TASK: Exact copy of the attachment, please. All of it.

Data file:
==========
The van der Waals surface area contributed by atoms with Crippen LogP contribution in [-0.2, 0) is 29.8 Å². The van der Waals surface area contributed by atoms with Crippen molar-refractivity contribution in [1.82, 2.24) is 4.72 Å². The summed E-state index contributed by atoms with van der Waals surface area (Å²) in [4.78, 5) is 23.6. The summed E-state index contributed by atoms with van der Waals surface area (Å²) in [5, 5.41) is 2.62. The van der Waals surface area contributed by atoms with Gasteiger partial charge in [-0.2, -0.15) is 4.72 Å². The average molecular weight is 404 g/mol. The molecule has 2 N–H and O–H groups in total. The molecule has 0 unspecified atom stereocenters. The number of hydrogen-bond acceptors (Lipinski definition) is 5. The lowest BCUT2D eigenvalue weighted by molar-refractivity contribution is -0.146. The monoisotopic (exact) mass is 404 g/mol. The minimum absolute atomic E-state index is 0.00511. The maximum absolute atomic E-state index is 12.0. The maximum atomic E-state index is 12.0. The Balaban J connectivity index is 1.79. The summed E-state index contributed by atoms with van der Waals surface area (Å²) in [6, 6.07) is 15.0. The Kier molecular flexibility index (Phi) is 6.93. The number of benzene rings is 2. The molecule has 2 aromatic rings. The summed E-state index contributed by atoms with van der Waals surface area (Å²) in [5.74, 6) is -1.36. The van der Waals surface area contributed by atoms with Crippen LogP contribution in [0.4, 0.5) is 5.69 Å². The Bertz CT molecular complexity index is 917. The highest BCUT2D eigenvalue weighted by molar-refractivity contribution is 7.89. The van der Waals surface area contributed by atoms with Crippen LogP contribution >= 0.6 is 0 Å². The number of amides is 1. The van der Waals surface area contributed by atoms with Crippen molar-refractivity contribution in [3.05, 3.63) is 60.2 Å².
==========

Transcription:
The van der Waals surface area contributed by atoms with Crippen LogP contribution in [-0.2, 0) is 29.8 Å². The van der Waals surface area contributed by atoms with Crippen molar-refractivity contribution in [1.82, 2.24) is 4.72 Å². The summed E-state index contributed by atoms with van der Waals surface area (Å²) in [4.78, 5) is 23.6. The summed E-state index contributed by atoms with van der Waals surface area (Å²) in [5, 5.41) is 2.62. The van der Waals surface area contributed by atoms with Gasteiger partial charge in [-0.2, -0.15) is 4.72 Å². The average molecular weight is 404 g/mol. The molecule has 2 N–H and O–H groups in total. The molecule has 0 unspecified atom stereocenters. The number of hydrogen-bond acceptors (Lipinski definition) is 5. The lowest BCUT2D eigenvalue weighted by molar-refractivity contribution is -0.146. The monoisotopic (exact) mass is 404 g/mol. The minimum absolute atomic E-state index is 0.00511. The maximum absolute atomic E-state index is 12.0. The maximum atomic E-state index is 12.0. The Balaban J connectivity index is 1.79. The summed E-state index contributed by atoms with van der Waals surface area (Å²) in [6, 6.07) is 15.0. The Kier molecular flexibility index (Phi) is 6.93. The number of benzene rings is 2. The molecule has 2 aromatic rings. The summed E-state index contributed by atoms with van der Waals surface area (Å²) in [5.74, 6) is -1.36. The van der Waals surface area contributed by atoms with Crippen LogP contribution in [0.4, 0.5) is 5.69 Å². The Bertz CT molecular complexity index is 917. The highest BCUT2D eigenvalue weighted by molar-refractivity contribution is 7.89. The van der Waals surface area contributed by atoms with Crippen LogP contribution >= 0.6 is 0 Å². The number of amides is 1. The van der Waals surface area contributed by atoms with Crippen molar-refractivity contribution in [3.05, 3.63) is 60.2 Å².